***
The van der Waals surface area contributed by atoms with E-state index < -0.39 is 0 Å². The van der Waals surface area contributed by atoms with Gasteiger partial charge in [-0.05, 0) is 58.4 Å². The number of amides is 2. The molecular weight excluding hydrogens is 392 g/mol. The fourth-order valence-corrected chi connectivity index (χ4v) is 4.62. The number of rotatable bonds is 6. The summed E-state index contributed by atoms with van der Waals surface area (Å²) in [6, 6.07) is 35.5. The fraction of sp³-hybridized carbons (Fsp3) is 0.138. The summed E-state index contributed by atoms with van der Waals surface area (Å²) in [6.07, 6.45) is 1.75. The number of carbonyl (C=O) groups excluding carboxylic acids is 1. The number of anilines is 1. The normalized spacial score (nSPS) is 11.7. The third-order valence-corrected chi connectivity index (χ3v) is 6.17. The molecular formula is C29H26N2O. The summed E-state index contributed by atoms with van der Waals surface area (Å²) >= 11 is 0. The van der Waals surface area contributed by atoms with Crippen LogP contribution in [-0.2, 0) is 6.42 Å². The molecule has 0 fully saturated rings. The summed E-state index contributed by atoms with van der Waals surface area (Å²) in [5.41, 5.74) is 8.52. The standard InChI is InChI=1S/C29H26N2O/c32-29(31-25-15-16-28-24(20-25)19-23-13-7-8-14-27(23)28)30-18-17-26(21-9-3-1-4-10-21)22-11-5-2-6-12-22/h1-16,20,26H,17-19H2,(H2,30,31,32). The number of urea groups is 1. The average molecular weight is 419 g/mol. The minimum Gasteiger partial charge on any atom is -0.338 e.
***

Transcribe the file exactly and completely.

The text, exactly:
The van der Waals surface area contributed by atoms with E-state index < -0.39 is 0 Å². The van der Waals surface area contributed by atoms with Gasteiger partial charge in [-0.05, 0) is 58.4 Å². The number of amides is 2. The molecular weight excluding hydrogens is 392 g/mol. The fourth-order valence-corrected chi connectivity index (χ4v) is 4.62. The number of rotatable bonds is 6. The summed E-state index contributed by atoms with van der Waals surface area (Å²) in [6, 6.07) is 35.5. The fraction of sp³-hybridized carbons (Fsp3) is 0.138. The summed E-state index contributed by atoms with van der Waals surface area (Å²) in [6.07, 6.45) is 1.75. The number of carbonyl (C=O) groups excluding carboxylic acids is 1. The number of anilines is 1. The normalized spacial score (nSPS) is 11.7. The third-order valence-corrected chi connectivity index (χ3v) is 6.17. The molecular formula is C29H26N2O. The summed E-state index contributed by atoms with van der Waals surface area (Å²) >= 11 is 0. The van der Waals surface area contributed by atoms with Crippen LogP contribution in [-0.2, 0) is 6.42 Å². The molecule has 0 fully saturated rings. The summed E-state index contributed by atoms with van der Waals surface area (Å²) in [5.41, 5.74) is 8.52. The standard InChI is InChI=1S/C29H26N2O/c32-29(31-25-15-16-28-24(20-25)19-23-13-7-8-14-27(23)28)30-18-17-26(21-9-3-1-4-10-21)22-11-5-2-6-12-22/h1-16,20,26H,17-19H2,(H2,30,31,32). The number of urea groups is 1. The average molecular weight is 419 g/mol. The minimum Gasteiger partial charge on any atom is -0.338 e.